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Municipal Art Society of Baltimore City Artist Travel Prize

I'm very pleased to announce that the project has been awarded a Municipal Art Society of Baltimore City Artist Travel Prize to support the next phase of development. The travel prize will fund fieldwork in two small towns in Indiana to examine the ways in which they have been affected by immigration and incarceration. Please stay tuned for travelogue and new work updates!

Visiting Nathan Pearce in Southern Illinois

Photographer Nathan Pearce was kind enough to meet me for dinner in Olney, Illinois. It was great chatting about the Centroid Towns project and hearing about his latest iterations of Midwest Dirt. I'm quite taken with his photographs and they've been influential in my thinking on representing life in small midwestern towns. Y'all should pick up a copy of Midwest Dirt or his other artist books.

Nathan Pearce, from Midwest Dirt

Nathan Pearce, from Midwest Dirt

Nathan also indulged my need to photograph Olney's Dollar General at dusk for the typology of Dollar Generals in Centroid Towns. 

Dollar General, Olney, Illinois, 2017

Visiting John Bayler in Southern Illinois

Had a great visit with photographer John Bayler, who was kind enough to take some time to show me around Flora, Louisville, and Ingraham, Illinois. We took my drone up for some aerial photography, including a dirt racetrack just outside of Louisville. It was great meeting John and I look forward to keeping in touch.

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New Work from De Soto Posted

Nykie, Juliette, and Connor at the Jefferson County Fair, Hillsboro, Missouri, 2017

Nykie, Juliette, and Connor at the Jefferson County Fair, Hillsboro, Missouri, 2017

Just posted new work from De Soto, Missouri under the De Soto tab. Many thanks to all the residents that allowed me into their lives and generously shared their time and stories with me.

New Work from Mascoutah Posted

Jack with Doll House, Mascoutah, Illinois, 2017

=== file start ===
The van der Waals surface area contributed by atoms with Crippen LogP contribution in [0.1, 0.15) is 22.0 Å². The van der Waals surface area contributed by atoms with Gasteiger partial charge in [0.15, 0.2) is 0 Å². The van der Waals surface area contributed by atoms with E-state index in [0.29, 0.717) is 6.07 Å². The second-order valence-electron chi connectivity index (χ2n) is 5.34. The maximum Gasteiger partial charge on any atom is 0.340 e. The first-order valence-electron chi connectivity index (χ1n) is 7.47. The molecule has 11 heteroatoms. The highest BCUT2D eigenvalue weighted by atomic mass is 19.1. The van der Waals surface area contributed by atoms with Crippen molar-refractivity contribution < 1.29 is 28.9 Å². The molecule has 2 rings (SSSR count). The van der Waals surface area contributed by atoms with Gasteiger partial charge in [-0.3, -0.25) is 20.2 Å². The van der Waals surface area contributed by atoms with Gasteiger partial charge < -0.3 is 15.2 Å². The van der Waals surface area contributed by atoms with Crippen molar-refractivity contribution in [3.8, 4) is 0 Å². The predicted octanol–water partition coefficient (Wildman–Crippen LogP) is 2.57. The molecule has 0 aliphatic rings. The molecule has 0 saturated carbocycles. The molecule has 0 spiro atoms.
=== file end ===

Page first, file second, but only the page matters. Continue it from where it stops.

Jack with Doll House, Mascoutah, Illinois, 2017

Just posted new work from Mascoutah, Illinois under the Mascoutah tab. Many thanks to all the residents that allowed me into their lives and generously shared their time and stories with me.

In addition to the photographs, many folks allowed me to record our conversations, giving deeper insight into their communities and town. With something like 25 hours of tape, it will take me some time to wade through all that, but I hope to share excepts in the near future. 

Artist Residency at Paul Artspace

Nate and Mike Behle testing out the new drone

Nate and Mike Behle testing out the new drone

I am delighted to be an artist-in-residence at Paul Artspace in Saint Louis for the month of June. This residency will give me proximity to do a deeper dive into the nearby communities of Mascoutah, Illinois and De Soto, Missouri. 

I'll be posting work-in-progress to my Instagram account with the hashtag #CentroidTowns. Hope that y'all can follow along. If you live or work near STL, I would love to connect and share some BBQ.

Thanks for a great show opening at 'Sindikit!

Thanks to all who came out for the opening of "Watershed Moment: A Centroid Towns Project" at 'Sindikit in Baltimore last night! Lots of great conversations ensued around responsible development, stream capacity, and other issues discussed in the project.